Brother, remember the time that white college girls came into the restaurant—the one who wanted to help the [Black] Muslims and the whites get together—and I told her there wasn’t a ghost of a chance and she went away crying? Well, I’ve lived to regret that incident. In many parts of the African continent, I saw white students helping black people. Something like this kills a lot of argument. I did many things as a [Black] Muslim that I’m sorry for now. I was a zombie then—like all [Black] Muslims—I was hypnotized, pointed in a certain direction and told to march. Well, I guess a man’s entitled to make a fool of himself if he’s ready to pay the cost. It cost me 12 years.

That was a bad scene, brother. The sickness and madness of those days—I’m glad to be free of them."]quote]([L) from the last day or two of his life that ISTM emphasizes that:

What is certain is that the cherry-picking and reinterpretation of the quote referenced by the OP in that Walter Williams article is very far removed from Malcolm’s own stated views:

The idea that Malcolm X would have considered that instability in black families has “absolutely nothing to do with our history of slavery and discrimination” is total bullshit. The history of slavery and discrimination is still massively impacting black lives in any number of ways, as recent events have so starkly illustrated.

Walter Williams, a black conservative-libertarian who opposes liberal policies, has made up a conservative-libertarian viewpoint on black people “solving their own problems”, and borrowed Malcolm X’s anti-liberal rhetoric from a very different context in order to misleadingly imply that Malcolm would have endorsed his position. So it’s no wonder that conservatives are eating it up, but it’s nonsensical nonetheless. Walter Williams is exactly the sort of status-quo-enabling black bourgeois that Malcolm X excoriated in that linked speech as “Uncle Toms”.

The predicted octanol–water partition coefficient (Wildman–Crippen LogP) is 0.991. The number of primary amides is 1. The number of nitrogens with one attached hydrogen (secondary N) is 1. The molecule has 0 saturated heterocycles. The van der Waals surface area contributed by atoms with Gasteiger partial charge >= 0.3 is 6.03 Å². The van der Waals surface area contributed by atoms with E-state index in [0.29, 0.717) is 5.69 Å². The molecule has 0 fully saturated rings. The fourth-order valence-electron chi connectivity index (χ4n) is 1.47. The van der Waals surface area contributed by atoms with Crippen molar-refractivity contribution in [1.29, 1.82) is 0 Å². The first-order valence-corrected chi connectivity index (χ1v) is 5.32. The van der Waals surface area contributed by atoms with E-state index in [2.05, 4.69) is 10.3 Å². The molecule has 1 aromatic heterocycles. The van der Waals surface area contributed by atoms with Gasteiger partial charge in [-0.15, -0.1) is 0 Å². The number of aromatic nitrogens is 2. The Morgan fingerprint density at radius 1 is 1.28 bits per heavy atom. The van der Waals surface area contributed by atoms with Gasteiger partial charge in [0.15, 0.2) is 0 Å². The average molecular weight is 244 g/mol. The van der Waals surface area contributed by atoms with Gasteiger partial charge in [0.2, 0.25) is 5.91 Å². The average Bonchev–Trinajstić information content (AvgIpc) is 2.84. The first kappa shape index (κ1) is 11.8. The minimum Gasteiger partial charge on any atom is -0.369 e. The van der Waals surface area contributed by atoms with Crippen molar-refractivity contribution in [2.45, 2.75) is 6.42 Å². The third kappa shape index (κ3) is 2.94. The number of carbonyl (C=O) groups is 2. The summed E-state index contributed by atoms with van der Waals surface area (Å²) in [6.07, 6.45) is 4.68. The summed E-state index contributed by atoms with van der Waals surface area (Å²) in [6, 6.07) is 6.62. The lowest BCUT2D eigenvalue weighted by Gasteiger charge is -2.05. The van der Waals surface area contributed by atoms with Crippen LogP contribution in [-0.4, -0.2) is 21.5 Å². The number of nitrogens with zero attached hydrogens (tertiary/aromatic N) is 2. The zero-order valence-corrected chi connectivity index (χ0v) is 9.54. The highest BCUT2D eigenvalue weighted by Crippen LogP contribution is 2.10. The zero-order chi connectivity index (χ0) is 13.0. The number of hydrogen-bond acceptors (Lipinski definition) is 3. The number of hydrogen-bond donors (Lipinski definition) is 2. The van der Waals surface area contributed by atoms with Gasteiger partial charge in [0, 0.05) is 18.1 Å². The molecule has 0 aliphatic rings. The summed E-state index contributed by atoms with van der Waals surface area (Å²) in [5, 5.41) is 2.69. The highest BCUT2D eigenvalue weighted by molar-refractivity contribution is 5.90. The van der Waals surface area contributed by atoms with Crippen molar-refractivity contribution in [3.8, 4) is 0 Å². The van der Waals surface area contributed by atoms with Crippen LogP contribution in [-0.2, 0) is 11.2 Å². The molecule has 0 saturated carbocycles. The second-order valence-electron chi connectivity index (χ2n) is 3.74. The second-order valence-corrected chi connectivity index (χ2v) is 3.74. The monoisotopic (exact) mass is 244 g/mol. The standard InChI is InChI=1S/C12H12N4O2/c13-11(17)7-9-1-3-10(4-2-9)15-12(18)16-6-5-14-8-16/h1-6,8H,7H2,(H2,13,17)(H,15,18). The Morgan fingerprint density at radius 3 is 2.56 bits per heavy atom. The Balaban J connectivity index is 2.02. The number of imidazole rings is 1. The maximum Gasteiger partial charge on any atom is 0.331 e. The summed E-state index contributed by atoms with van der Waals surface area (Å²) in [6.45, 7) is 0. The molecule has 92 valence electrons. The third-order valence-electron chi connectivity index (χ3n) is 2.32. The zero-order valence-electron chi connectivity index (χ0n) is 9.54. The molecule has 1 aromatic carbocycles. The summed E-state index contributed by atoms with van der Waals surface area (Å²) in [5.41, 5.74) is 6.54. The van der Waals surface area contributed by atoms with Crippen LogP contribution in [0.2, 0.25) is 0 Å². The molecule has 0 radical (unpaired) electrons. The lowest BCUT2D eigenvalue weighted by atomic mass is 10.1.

I think it’s more complex and nuanced than just those positions. I do not doubt at all that those who gravitate towards the top of the ruling class exploit any form manipulation possible.

So claiming to be a liberal or conservative or Christian or Muslim or x or y or z is sometimes just a tool to manipulate folks for power. Do I think there is a sizable portion of the left that wants to exploit the plight of the benighted so they can look like saviors? Yes. Do I think that is reprehensible? Yes.

And I absolutely agree that the compassionate sounding platitudes are more dangerous than obviously hostile ones. That is one reason I am more worried about communism/socialism in the west than fascism. Everybody knows, well, being the internet at least 70% of the people know, that genocide is a terrible wrong. However, ‘free’ college, medicine, food, housing etc sounds Utopian regardless of how many current and past implementations have failed and led to death camps. Or just mass famine worse than death camps.